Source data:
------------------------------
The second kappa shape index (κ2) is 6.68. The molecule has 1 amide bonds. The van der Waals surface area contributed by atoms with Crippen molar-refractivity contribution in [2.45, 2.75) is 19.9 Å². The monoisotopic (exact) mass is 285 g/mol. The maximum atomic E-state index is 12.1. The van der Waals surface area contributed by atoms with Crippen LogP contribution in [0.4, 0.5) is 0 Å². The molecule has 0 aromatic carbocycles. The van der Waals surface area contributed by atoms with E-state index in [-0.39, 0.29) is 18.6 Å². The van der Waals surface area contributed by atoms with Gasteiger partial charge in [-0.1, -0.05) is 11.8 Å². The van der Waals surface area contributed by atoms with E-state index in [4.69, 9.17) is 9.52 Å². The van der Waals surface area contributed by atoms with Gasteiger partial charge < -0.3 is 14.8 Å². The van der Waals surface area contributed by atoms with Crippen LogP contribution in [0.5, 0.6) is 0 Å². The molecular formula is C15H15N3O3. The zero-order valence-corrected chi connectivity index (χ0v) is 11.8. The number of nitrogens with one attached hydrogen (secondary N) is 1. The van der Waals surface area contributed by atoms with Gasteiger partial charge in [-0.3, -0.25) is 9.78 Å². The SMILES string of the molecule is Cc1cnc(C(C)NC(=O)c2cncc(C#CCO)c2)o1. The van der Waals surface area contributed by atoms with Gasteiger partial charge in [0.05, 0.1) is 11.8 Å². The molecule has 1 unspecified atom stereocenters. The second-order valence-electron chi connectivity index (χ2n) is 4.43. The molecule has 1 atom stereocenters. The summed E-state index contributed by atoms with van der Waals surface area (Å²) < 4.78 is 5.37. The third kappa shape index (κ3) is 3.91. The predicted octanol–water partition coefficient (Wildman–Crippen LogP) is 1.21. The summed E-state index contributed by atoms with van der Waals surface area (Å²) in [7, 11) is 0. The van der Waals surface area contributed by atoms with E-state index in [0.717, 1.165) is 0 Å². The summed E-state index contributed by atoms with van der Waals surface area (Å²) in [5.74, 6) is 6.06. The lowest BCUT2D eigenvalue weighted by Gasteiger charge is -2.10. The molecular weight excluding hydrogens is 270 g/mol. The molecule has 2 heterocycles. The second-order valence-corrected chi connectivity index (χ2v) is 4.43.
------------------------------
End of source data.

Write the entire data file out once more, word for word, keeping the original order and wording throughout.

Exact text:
The second kappa shape index (κ2) is 6.68. The molecule has 1 amide bonds. The van der Waals surface area contributed by atoms with Crippen molar-refractivity contribution in [2.45, 2.75) is 19.9 Å². The monoisotopic (exact) mass is 285 g/mol. The maximum atomic E-state index is 12.1. The van der Waals surface area contributed by atoms with Crippen LogP contribution in [0.4, 0.5) is 0 Å². The molecule has 0 aromatic carbocycles. The van der Waals surface area contributed by atoms with E-state index in [-0.39, 0.29) is 18.6 Å². The van der Waals surface area contributed by atoms with Gasteiger partial charge in [-0.1, -0.05) is 11.8 Å². The van der Waals surface area contributed by atoms with E-state index in [4.69, 9.17) is 9.52 Å². The van der Waals surface area contributed by atoms with Gasteiger partial charge < -0.3 is 14.8 Å². The van der Waals surface area contributed by atoms with Crippen LogP contribution in [0.5, 0.6) is 0 Å². The molecular formula is C15H15N3O3. The zero-order valence-corrected chi connectivity index (χ0v) is 11.8. The number of nitrogens with one attached hydrogen (secondary N) is 1. The van der Waals surface area contributed by atoms with Gasteiger partial charge in [-0.3, -0.25) is 9.78 Å². The SMILES string of the molecule is Cc1cnc(C(C)NC(=O)c2cncc(C#CCO)c2)o1. The van der Waals surface area contributed by atoms with Gasteiger partial charge in [0.05, 0.1) is 11.8 Å². The molecule has 1 unspecified atom stereocenters. The second-order valence-electron chi connectivity index (χ2n) is 4.43. The molecule has 1 atom stereocenters. The summed E-state index contributed by atoms with van der Waals surface area (Å²) < 4.78 is 5.37. The third kappa shape index (κ3) is 3.91. The predicted octanol–water partition coefficient (Wildman–Crippen LogP) is 1.21. The summed E-state index contributed by atoms with van der Waals surface area (Å²) in [7, 11) is 0. The van der Waals surface area contributed by atoms with E-state index in [0.717, 1.165) is 0 Å². The summed E-state index contributed by atoms with van der Waals surface area (Å²) in [5.74, 6) is 6.06. The lowest BCUT2D eigenvalue weighted by Gasteiger charge is -2.10. The molecular weight excluding hydrogens is 270 g/mol. The molecule has 2 heterocycles. The second-order valence-corrected chi connectivity index (χ2v) is 4.43.